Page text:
WASHINGTON (AP) — LGBT leaders across the U.S. reacted with fury Monday to a report that the Trump administration is considering adoption of a new definition of gender that would effectively deny federal recognition and civil rights protections to transgender Americans.
"I feel very threatened, but I am absolutely resolute," Mara Keisling, executive director of the National Center for Transgender Rights, said at a news conference convened by more than a dozen activist leaders. "We will stand up and be resilient, and we will be here long after this administration is in the trash heap."
The activist leaders, speaking amid posters reading "#Won'tBeErased", later addressed a protest rally outside the White House.
On Sunday, The New York Times reported that the Department of Health and Human Services was circulating a memo proposing that gender be defined as an immutable biological condition determined by a person's sex organs at birth. The proposal would define sex as either male or female, and any dispute about one's sex would have to be clarified through genetic testing, according to the Times' account of the memo.
For LGBT-rights leaders, it's the administration's latest attack on transgender Americans. They also cite an attempt to ban them from military service; a memo from Attorney General Jeff Sessions concluding that civil rights laws don't protect transgender people from discrimination on the job; and the scrapping of Obama-era guidance encouraging school officials to let transgender students use school bathrooms that matched their gender identities.
President Donald Trump briefly addressed the latest controversy as he left the White House for a political trip to Houston, but left unclear how his administration plans to proceed.
"We have a lot of different concepts right now," Trump said. "They have a lot of different things happening with respect to transgender right now — you know that as well as I do — and we're looking at it very seriously."
Trump added: "I'm protecting everybody."
The Cabinet agency had acknowledged months ago that it was working to rewrite a federal rule that bars discrimination in health care based on "gender identity." It cited a Texas-based federal judge's opinion that the original rule went too far in concluding that discrimination based on gender identity is a form of sex discrimination, which is forbidden by civil rights laws.
The department said Monday it would not comment on "alleged leaked documents." It did release a statement from Roger Severino, head of its Office for Civil Rights, saying his agency was reviewing the issue while abiding by the 2016 ruling from the Texas-based federal judge, Reed O'Connor.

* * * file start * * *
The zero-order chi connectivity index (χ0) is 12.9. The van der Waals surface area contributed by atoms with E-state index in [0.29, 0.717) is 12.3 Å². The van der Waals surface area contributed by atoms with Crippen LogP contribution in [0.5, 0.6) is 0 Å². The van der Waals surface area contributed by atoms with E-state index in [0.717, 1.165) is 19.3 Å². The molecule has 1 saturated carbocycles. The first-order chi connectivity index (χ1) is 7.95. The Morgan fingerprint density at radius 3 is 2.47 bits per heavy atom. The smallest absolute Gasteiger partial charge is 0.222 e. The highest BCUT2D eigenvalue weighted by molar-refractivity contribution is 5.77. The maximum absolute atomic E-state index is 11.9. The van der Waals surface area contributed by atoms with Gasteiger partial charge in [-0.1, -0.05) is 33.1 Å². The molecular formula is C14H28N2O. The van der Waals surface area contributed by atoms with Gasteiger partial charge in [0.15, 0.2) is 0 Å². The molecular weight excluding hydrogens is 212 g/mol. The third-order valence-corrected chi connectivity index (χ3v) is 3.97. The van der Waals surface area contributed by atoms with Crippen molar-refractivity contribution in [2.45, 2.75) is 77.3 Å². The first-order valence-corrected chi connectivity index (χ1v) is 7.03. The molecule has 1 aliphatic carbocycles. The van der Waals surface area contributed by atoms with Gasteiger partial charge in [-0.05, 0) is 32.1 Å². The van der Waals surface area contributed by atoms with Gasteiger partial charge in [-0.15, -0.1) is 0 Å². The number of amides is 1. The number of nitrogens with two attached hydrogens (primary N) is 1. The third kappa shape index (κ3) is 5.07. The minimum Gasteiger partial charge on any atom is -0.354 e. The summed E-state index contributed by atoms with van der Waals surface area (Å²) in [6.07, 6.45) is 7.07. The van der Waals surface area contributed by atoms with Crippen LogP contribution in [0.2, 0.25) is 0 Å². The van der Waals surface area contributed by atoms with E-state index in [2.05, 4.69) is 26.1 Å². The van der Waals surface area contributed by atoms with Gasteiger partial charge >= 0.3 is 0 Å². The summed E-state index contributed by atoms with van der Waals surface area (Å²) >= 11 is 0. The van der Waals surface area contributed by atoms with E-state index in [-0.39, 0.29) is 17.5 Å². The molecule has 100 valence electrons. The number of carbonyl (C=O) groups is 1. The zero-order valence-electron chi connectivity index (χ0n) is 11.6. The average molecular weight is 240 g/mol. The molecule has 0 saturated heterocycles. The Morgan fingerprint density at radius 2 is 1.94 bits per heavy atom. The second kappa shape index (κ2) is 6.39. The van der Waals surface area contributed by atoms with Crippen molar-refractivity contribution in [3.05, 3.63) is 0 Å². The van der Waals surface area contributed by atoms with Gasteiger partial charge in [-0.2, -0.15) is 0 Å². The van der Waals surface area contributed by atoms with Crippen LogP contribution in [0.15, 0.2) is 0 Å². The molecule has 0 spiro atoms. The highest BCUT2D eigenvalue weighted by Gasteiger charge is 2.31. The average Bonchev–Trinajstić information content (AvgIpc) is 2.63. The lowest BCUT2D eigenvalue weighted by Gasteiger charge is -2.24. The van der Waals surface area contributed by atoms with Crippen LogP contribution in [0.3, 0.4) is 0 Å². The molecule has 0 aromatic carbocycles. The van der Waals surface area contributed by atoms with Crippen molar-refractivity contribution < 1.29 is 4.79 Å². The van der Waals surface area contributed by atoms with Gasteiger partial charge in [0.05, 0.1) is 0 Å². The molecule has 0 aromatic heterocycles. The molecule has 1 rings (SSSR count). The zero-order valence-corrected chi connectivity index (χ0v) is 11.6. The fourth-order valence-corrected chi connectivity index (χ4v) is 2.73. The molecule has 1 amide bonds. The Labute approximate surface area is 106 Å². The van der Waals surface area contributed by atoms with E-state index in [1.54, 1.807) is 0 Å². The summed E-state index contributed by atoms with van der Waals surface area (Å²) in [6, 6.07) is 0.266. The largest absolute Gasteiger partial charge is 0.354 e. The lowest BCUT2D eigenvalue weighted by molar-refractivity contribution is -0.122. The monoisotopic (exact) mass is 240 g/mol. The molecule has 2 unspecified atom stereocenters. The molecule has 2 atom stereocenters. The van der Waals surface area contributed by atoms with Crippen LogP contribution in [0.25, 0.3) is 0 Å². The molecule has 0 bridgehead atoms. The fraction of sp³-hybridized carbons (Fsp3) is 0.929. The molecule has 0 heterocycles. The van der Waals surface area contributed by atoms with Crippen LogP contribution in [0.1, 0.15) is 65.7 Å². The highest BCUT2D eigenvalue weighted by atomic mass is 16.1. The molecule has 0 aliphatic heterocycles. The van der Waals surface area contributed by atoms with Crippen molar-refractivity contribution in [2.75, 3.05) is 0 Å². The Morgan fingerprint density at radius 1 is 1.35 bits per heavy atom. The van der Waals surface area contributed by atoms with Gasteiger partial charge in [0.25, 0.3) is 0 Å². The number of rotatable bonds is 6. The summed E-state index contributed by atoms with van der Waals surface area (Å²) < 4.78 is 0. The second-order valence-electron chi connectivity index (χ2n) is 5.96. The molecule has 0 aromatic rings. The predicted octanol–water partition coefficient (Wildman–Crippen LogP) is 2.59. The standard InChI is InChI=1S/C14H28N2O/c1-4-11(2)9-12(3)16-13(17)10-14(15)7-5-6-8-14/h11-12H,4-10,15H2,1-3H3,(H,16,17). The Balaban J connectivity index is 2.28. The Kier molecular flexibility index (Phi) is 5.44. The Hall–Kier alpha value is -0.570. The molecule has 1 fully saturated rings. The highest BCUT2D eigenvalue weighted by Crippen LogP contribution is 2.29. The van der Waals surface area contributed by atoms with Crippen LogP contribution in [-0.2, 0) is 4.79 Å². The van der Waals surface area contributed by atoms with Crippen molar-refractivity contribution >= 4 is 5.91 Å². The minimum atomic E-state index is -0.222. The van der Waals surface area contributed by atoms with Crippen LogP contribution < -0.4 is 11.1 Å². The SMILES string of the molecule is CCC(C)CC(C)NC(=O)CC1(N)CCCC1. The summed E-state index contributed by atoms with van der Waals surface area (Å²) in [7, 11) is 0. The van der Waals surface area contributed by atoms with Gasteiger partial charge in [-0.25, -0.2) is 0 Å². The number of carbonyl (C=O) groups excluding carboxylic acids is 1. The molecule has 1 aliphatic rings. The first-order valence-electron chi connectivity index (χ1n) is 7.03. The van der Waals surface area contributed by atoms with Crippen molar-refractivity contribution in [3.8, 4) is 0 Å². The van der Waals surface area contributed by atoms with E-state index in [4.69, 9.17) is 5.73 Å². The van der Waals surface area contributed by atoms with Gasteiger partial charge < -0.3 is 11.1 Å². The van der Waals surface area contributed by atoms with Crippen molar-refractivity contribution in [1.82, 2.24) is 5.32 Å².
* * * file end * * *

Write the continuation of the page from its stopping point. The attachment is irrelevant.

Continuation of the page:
LGBT activists, who pledged legal challenges if the reported memo leads to official policy, said several other courts had issued rulings contrary to O'Connor's.
"For years, courts across the country have recognized that discriminating against someone because they are transgender is a form of sex discrimination, full stop," said Diana Flynn, Lambda Legal's litigation director. "If this administration wants to try and turn back the clock by moving ahead with its own legally frivolous and scientifically unsupportable definition of sex, we will be there to meet that challenge."
Shannon Minter, a transgender attorney with the National Center for Lesbian Rights, called the reported plan a "cynical political ploy to sow discord and energize a right-wing base" before the Nov. 6 election.
UCLA legal scholar Jocelyn Samuels, who ran the HHS civil rights office in the Obama administration, said the Trump administration would be going beyond established law if it adopted the policy in the memo.
"What they are saying is you do not get to decide your sex; it is the government that will decide your sex," said Samuels.
Omar Gonzalez-Pagan, a lawyer with Lambda Legal, said the proposed rule change appears to still be undergoing White House review. It would need to be signed off by the departments of Justice, Labor and Education, which are also involved with civil rights enforcement.
He said "the purpose of this rule is to erase transgender people from existence, to write them off from federal law, and to institute a definition that is contrary to case law, contrary to medical and scientific understanding, and contrary to the lived experience of transgender people."
While social mores enter into the debate, medical and scientific experts have long recognized a condition called "gender dysphoria" — discomfort or distress caused by a discrepancy between the gender that a person identifies as and the gender at birth. Consequences can include severe depression. Treatment can range from sex-reassignment surgery and hormones to people changing their outward appearance by adopting a different hairstyle or clothing.
According to an estimate by the Williams Institute at the UCLA School of Law, there are about 1.4 million transgender adults in the United States.